That the Trail Blazers have such a strong backcourt shifts the focus to the frontcourt, where the Lakers have the clear upper hand with James and Davis. But Trevor Ariza and Hassan Whiteside each have the defensive pedigree to at least make things difficult for them because, if we're being honest, stopping them isn't in the cards for anyone anymore.
This is also where the unusual circumstances of the delayed season plays to Portland's benefit as the Blazers should have both Jusuf Nurkic and Zach Collins back in the lineup to help against Davis. With the two bigs back, the Blazers are in position to surge over the eight regular season games in Orlando.
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Also worth keeping in mind? Portland also has an abundance of postseason experience through the above four players as well as Carmelo Anthony, who has gone up against Playoff Bron before and has been a reliable offensive threat this season.
All of that aside... it's pretty clear that Portland just wouldn't have enough to make things that difficult for L.A. While I consider the Blazers the biggest threat because of Lillard's potential to take over at any point, the Lakers' star-studded duo would ultimately overpower its foes from the Pacific Northwest.
Season series: Lakers win 3-1
Playoff experience: Seven players, 134 games
The Grizzlies have been one of the league's biggest surprises and are way ahead of schedule thanks to the young duo of Ja Morant and Jaren Jackson Jr. This promise was on full display in late November as Memphis led by as many as 15 points until the Lakers duo of James and Davis overpowered them to escape the FedEx Forum with a one-point win.
Close, but not close enough.
The above sentence sums up a game that represents the gap between the Grizzlies becoming a team that could truly cause the Lakers to sweat in a first-round series. Jonas Valanciunas (42 games) is the team's most seasoned playoff veteran, while guys like Jordan Bell (32 games) and Kyle Anderson (30 games) have been before, albeit in much different roles than they find themselves with Memphis.
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Unlike New Orleans' group of veterans, it'll be a bit more difficult for the Grizzlies' more seasoned players to help their young teammates remain calm once the game speeds up in the postseason.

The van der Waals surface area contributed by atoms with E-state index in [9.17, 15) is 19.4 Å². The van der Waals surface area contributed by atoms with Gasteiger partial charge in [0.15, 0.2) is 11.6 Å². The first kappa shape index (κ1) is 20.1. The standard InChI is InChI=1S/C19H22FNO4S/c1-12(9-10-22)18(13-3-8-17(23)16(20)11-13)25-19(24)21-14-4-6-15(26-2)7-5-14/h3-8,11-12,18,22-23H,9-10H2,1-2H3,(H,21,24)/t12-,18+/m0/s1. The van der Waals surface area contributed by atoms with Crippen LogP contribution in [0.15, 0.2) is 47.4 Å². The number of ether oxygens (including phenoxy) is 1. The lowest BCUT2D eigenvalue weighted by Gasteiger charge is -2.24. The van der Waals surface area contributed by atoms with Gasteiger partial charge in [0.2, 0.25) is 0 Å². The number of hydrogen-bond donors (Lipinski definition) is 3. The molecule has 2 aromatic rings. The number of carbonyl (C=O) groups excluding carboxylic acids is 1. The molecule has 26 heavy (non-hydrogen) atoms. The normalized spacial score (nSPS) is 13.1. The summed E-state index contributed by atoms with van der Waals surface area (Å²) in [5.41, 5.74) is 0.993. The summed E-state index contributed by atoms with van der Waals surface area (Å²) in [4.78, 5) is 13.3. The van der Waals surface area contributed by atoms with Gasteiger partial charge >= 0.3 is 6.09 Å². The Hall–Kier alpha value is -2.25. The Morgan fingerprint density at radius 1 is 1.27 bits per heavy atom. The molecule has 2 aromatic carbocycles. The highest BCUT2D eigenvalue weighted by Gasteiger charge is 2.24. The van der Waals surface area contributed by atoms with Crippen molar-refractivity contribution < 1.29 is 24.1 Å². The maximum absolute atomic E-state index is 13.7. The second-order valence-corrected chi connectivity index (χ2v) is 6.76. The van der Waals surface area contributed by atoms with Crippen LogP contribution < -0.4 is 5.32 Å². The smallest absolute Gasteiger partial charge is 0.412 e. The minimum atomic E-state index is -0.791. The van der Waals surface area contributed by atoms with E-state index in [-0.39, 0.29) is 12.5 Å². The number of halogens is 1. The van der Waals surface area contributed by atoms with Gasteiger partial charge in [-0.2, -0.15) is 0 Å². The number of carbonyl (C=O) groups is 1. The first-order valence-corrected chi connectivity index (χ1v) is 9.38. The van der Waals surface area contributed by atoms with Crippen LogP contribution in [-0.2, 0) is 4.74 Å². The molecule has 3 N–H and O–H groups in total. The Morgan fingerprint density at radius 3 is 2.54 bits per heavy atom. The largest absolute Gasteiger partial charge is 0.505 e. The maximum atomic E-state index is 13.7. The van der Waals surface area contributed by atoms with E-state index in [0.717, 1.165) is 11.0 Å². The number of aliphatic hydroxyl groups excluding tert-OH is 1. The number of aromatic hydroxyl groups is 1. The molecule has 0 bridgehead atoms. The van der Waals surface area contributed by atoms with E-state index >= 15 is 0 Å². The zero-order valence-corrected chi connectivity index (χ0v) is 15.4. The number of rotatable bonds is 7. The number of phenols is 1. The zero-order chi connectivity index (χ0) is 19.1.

And, of course, there's the question of who guards James and Davis.
Memphis is a fun young team and will only get better in the coming years, but this year isn't the year for it to be much of a formidable foe for L.A.
Sacramento Kings: With a core of De'Aaron Fox, Buddy Hield, Bogdan Bogdanovic and Marvin Bagley III, Sacramento is young and talented. There's a sense of familiarity with former Lakers head coach Luke Walton at the helm for the Kings but this team still isn't quite at the point where they could push the Lakers in a series.
San Antonio Spurs: The Spurs are the Spurs and since 1998, there hasn't been a postseason without Gregg Popovich and company. They faced an uphill climb to extend their playoff streak and that was even before news of the season-ending shoulder injury to LaMarcus Aldridge that will prevent him from suiting up in Orlando. Some Popovich magic along with DeMar DeRozan just isn't enough to pose much of a threat should they make it.
Phoenix Suns: The Suns are still technically in the picture but short of Devin Booker and DeAndre Ayton morphing into Michael Jordan and Hakeem Olajuwon, the Suns just aren't ready. They should still benefit from the experience of a playoff-like atmosphere in Orlando.